The Pacific Coast Highway is known as one of the most scenic drives in the world. As we drove from San Francisco to Portland, we stretched this adventure on the period of five days. At a slow pace, we saw stunning coastal views, quaint towns, beautiful dunes, lush forests, and more. Read Road Trip from San Francisco to Portland – Part 1 first. Then, I invite you to travel with us into the second part of this fabulous road trip.
Pacific Coast Highway road trip – Day 3
Klamath, in California to Coos Bay, in Oregon
Distance driven: approximately 155 miles
Hotel: Edgewater Inn Coos Bay
Day three was a hop-on-hop-off stretch of the trip. The sun didn’t set until 9:00 pm, so the day was long enough for countless quick stops that revealed more beauty than we could predict.
Yurok Loop Trail
It is a short loop that starts from the Lagoon Creek Picnic Area right alongside Highway 101 and immediately enters a small wooded patch. Despite hiking only the first quarter-mile, we still had beautiful views of trees, the ocean, and dense vegetation adorned with late spring wildflowers.
Battery Point Lighthouse and Museum
Because the line was too long, we didn’t go in. Instead, we wandered between the tide pools and appreciated the views of the building. Interestingly, we learned that visits to the Battery Point Lighthouse are only possible at low tides. During high tide, the water isolates the building from the mainland. For more information about directions, schedule, and history, click here.
Note: After leaving Crescent City at 11:30 am, we crossed the border between California and Oregon.
Harris Beach State Park
Located just outside downtown Brookings, this park was not only a perfect spot to stretch our legs but also a treat for our eyes. Featuring miles of soft sand, scattered rock formations, and colorful pools, the beach was gorgeous. The low tide permitted us to take a short walk while our daughter ran up and down from the gentle waves that brushed the sand.
House Rock Viewpoint
Samuel H. Boardman State Scenic Corridor is a 12-mile stretch of coastline with a dozen viewpoints and pull-outs that lead to scenic vistas along Highway 101. The House Rock was the first viewpoint we checked in the area. Situated about 6 miles from downtown Brookings, it was a nice spot to look up the coast and spot the House Rock at a distance.
Natural Bridges Viewpoint
Natural Bridges Viewpoint is an obligatory stop when traveling on the corridor. From the parking area, a section of the Coast Trail led us to an overlook that offered a phenomenal view of natural sea bridges. Despite being impressed, we quickly figured out that an overcast day or an early morning are the best time to visit this site. As the sun rises, the sunlight reflects on the bridges and adjacent foliage, making it difficult to see and photograph. My picture doesn’t do justice to the beauty of this place.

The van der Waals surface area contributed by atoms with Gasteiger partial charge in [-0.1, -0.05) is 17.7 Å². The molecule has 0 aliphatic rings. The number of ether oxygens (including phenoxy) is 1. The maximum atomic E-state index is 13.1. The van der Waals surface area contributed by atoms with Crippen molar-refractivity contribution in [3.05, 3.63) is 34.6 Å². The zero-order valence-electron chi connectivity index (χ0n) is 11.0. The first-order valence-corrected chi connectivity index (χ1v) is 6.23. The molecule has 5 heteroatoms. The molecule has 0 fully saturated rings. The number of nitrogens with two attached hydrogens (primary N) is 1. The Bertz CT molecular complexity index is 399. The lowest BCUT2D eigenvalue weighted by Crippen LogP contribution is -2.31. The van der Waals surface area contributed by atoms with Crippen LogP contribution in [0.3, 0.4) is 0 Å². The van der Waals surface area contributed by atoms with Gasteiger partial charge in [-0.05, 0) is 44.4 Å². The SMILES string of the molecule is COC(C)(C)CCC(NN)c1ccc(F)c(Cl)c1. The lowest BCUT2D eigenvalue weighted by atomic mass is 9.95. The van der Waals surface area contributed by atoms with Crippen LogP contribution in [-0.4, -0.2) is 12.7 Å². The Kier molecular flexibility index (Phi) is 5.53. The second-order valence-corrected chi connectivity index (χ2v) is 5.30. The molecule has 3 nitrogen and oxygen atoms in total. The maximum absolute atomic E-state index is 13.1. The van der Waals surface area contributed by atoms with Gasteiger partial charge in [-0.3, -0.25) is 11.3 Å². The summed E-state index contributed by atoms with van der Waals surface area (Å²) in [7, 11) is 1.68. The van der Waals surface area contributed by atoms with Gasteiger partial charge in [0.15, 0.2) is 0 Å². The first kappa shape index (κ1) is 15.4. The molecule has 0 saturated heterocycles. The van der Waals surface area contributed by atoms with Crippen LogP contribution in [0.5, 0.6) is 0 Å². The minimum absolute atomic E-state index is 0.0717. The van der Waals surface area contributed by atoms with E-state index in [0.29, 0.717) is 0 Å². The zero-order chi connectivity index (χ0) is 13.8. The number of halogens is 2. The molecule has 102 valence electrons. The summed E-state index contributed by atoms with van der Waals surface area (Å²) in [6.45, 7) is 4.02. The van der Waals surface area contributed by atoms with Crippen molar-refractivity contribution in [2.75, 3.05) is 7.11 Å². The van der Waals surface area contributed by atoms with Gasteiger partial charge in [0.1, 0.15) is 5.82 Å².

Arch Rock, a massive natural rock arch standing in the Pacific Ocean, is located at the north end of the State Scenic Corridor. Like other sea arches, it was formed by powerful waves that cracked the hard rock until a notch formed. The best angle to see it is at the end of a short trail starting from the parking area.
Kissing Rock is an interesting rock formation that, depending on your imagination, may look like anything but a kiss. Yet, surrounded by the ocean, a long stretch of sandy beach, and small sand dunes covered by beach grass, it was a beautiful place to see.
Situated on the side of Highway 101, Prehistoric Gardens hosts nearly two dozen life-size dinosaur sculptures. Replicas of prehistoric plants are also on display. As each model has informative signs, this self-guided tour was an educational experience for all of us. We easily saw the whole place in about 30 minutes.
For more information about tickets, address, and hours, click here.
Cape Blanco Lighthouse
I was disappointed when, at the gate of Cape Blanco Lighthouse, we found out it had already closed for the day. Despite not even getting close to the sight, it was interesting to know that this isolated lighthouse holds at least four Oregon records: 1) the oldest continually operating lighthouse, 2) the most westerly, 3) has the highest lens above the sea (256 feet), and 4) Oregon’s first woman keeper, Mabel Bretherton, signed on 1903.
For more information, click here.
Bandon is a charming coastal town on the south side of the Coquille River that captured our hearts. The Old Town district is lively and filled with restaurants, charming stores, and arts. The Washed Ashore Gallery features extraordinary sculptures designed by local artists that transformed trash removed from the ocean into art. While in town, we strolled through the area, checked the seals in the marina, browsed some stores, ate, and stopped at the historic Coquille River Lighthouse on the north side of the river.
Cape Arago Loop
The Cape Arago Beach Loop combines three consecutive state parks that provide stunning cliffside views of the rugged Oregon coast, crashing waves, and wildlife. As we chose to drive straight to Cape Arago State Park, located at the end of Cape Arago Highway, our plan was to make a couple of stops on our way back.
The drive was absolutely fascinating! In Cape Arago State Park we not only enjoyed the spectacular views but also had a glimpse of a juvenile grey whale. We appreciated the dramatic shoreline with odd rock formations, steep cliffs, and restless waves in Shore Acres State Park. In the Sunset Bay State Park, from a small beach partially protected by towering sea cliffs, we watched a splendid sunset.
Pacific Coast Highway road trip – Day 4
Coos Bay to Cannon Beach
Distance driven: approximately 215 miles
Hotel: The Seaside Oceanfront Inn
It was our last full day on the road. Switching between activities, brief stops and drive-thrus, we had a pleasant balanced day.
Sand surfing the dunes of Florence